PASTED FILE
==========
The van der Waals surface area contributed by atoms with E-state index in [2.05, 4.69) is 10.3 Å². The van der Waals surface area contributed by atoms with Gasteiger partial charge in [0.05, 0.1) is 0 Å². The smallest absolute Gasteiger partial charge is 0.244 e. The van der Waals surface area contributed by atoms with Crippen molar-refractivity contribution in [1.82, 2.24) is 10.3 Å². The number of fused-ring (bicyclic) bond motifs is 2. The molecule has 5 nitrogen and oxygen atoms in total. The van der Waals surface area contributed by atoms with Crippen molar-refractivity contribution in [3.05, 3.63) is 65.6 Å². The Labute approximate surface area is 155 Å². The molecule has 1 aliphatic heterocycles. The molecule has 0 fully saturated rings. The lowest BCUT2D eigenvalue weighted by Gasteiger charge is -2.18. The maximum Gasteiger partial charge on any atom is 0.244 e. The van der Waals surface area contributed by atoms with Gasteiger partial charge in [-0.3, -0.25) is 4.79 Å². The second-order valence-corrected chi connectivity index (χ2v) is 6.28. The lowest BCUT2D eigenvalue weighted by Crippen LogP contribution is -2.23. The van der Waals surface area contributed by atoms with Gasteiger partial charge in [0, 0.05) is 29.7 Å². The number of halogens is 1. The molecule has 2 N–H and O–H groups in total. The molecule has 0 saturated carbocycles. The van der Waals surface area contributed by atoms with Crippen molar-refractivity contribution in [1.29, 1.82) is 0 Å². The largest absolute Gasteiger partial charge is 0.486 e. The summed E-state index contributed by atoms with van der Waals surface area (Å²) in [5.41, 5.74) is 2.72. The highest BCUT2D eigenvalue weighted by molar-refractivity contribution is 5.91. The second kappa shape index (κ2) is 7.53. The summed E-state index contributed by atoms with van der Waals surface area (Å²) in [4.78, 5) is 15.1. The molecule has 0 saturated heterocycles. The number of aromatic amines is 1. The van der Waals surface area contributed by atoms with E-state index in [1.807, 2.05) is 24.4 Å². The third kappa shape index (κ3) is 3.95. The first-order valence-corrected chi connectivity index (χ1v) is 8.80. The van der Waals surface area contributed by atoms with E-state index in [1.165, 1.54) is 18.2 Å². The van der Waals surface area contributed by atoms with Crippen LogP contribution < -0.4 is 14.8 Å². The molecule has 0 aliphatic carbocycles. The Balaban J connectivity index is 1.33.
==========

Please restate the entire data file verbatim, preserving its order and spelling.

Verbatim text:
The van der Waals surface area contributed by atoms with E-state index in [2.05, 4.69) is 10.3 Å². The van der Waals surface area contributed by atoms with Gasteiger partial charge in [0.05, 0.1) is 0 Å². The smallest absolute Gasteiger partial charge is 0.244 e. The van der Waals surface area contributed by atoms with Crippen molar-refractivity contribution in [1.82, 2.24) is 10.3 Å². The number of fused-ring (bicyclic) bond motifs is 2. The molecule has 5 nitrogen and oxygen atoms in total. The van der Waals surface area contributed by atoms with Crippen molar-refractivity contribution in [3.05, 3.63) is 65.6 Å². The Labute approximate surface area is 155 Å². The molecule has 1 aliphatic heterocycles. The molecule has 0 fully saturated rings. The lowest BCUT2D eigenvalue weighted by Gasteiger charge is -2.18. The maximum Gasteiger partial charge on any atom is 0.244 e. The van der Waals surface area contributed by atoms with Gasteiger partial charge in [-0.3, -0.25) is 4.79 Å². The second-order valence-corrected chi connectivity index (χ2v) is 6.28. The lowest BCUT2D eigenvalue weighted by Crippen LogP contribution is -2.23. The van der Waals surface area contributed by atoms with Gasteiger partial charge in [0, 0.05) is 29.7 Å². The number of halogens is 1. The molecule has 2 N–H and O–H groups in total. The molecule has 0 saturated carbocycles. The van der Waals surface area contributed by atoms with Crippen molar-refractivity contribution in [1.29, 1.82) is 0 Å². The largest absolute Gasteiger partial charge is 0.486 e. The summed E-state index contributed by atoms with van der Waals surface area (Å²) in [5.41, 5.74) is 2.72. The highest BCUT2D eigenvalue weighted by molar-refractivity contribution is 5.91. The second kappa shape index (κ2) is 7.53. The summed E-state index contributed by atoms with van der Waals surface area (Å²) in [4.78, 5) is 15.1. The molecule has 0 saturated heterocycles. The number of aromatic amines is 1. The van der Waals surface area contributed by atoms with E-state index in [1.807, 2.05) is 24.4 Å². The third kappa shape index (κ3) is 3.95. The first-order valence-corrected chi connectivity index (χ1v) is 8.80. The van der Waals surface area contributed by atoms with E-state index in [1.165, 1.54) is 18.2 Å². The van der Waals surface area contributed by atoms with Crippen LogP contribution < -0.4 is 14.8 Å². The molecule has 0 aliphatic carbocycles. The Balaban J connectivity index is 1.33.